The U.K. has not yet published figures for 2004, but for the last few years it's been hovering just below the E.U. average of 1.9 percent, less than half of it privately funded.
(This is one area where Malta is setting a poor example, with R&D spending at just 0.29 percent of GDP, and most of that funded by the government.)
The effects of R&D spending by companies and countries are harder to measure. The European Commission has just published the 2005 EU Industrial R&D Investment Scoreboard, which compares the performance of the top 700 R&D investors based in the E.U. with the top 700 investors based elsewhere. A preliminary analysis ranking the 200 or so IT and telecommunications companies included in the survey by the ratio of R&D spending to net sales, and by the ratio of net profit to net sales, shows no obvious link between the two: none of the top ten companies for profitability are among the top ten for R&D spending, nor are the poorest spenders among the companies with the worst profitability. Of course, there can be a significant lag between when a company begins spending on R&D, and when it reaps the fruits: this kind of simplistic ranking can only work in an industry where companies have been investing at the same rates for a decade or more so in the technologies they are now selling.
If today's profits are no guide to the effectiveness of today's R&D programs, how else can we measure innovation? One way is to look at the number of patents awarded for new processes and technologies, the more immediate fruits of researchers' labors.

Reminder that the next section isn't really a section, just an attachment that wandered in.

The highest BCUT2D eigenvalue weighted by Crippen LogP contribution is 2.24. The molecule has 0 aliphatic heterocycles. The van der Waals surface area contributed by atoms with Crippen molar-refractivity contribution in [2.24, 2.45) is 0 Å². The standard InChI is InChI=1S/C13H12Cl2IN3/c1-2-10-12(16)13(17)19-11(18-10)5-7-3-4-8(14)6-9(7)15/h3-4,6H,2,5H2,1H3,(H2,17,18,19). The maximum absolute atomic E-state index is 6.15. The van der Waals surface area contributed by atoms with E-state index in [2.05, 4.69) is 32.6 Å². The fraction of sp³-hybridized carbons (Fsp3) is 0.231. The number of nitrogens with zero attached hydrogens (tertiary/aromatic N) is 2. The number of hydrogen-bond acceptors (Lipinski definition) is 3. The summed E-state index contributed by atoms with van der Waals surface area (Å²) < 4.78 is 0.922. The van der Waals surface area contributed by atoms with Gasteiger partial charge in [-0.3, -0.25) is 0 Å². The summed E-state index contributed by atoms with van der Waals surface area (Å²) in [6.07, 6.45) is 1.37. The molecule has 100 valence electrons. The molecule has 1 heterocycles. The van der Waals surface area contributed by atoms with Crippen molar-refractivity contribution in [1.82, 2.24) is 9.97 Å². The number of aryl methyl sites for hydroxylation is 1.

When it comes to judging Europe's IT industry, though, there are some flaws with this measure, as much of the innovation is in software. The patentability of software is still something of a gray area in Europe, following the European Parliament's rejection in July of a proposed directive on Computer-Implemented Inventions.
Nevertheless, researchers are finding plenty of scope for patenting inventions in the fields of computing and electronic communications techniques, though. Between 2000 and 2004, the number of European patents awarded in those fields by the European Patent Office (EPO) almost doubled, from 2,819 to 5,615. Of all the European countries, Germany won the most, with 741 IT patents. Second was France, with 466. Finland received 288, the U.K. 238 and Sweden 221.
However, European countries are but small players in the European patent game. In 2004, the European Patent Office granted 1,749 IT patents to U.S. applicants, and 1,192 to Japan. Those two countries together accounted for almost two-thirds of the European IT patents awarded in 2000, although by 2004 this proportion had slipped -- to just over half.
The German Federal Ministry of Education and Research notes in a report on Germany's Technology Performance in 2005 that patent awards for information and communication technologies are slowing in Sweden, the U.K., the U.S. and Japan, although Finland seems not to have been touched by this slump. Germany's patent applications have not, traditionally, been in such cutting-edge fields, although the country is increasingly moving in this direction, as this is where there is the greatest opportunity for global growth, the Ministry notes.
For this growth potential to be fulfilled there must be more investment in broadband communications infrastructure, the Ministry notes.
There's plenty of work to do: while Denmark had broadband penetration of around 18 percent at the end of 2004, and Finland, Sweden and Norway hovered around 15 percent, according to IDC report published in June, the figure was nearer 10 percent for France and the U.K., and less still for Germany.
Admittedly, France has deployed a lot of broadband connections in 2005, and the rankings could change -- but that just goes to show that trying to measure the most IT-savvy country in Europe is like trying to hit a moving target.
Nancy Gohring, in Dublin, and Jeremy Kirk, in London, contributed to this report.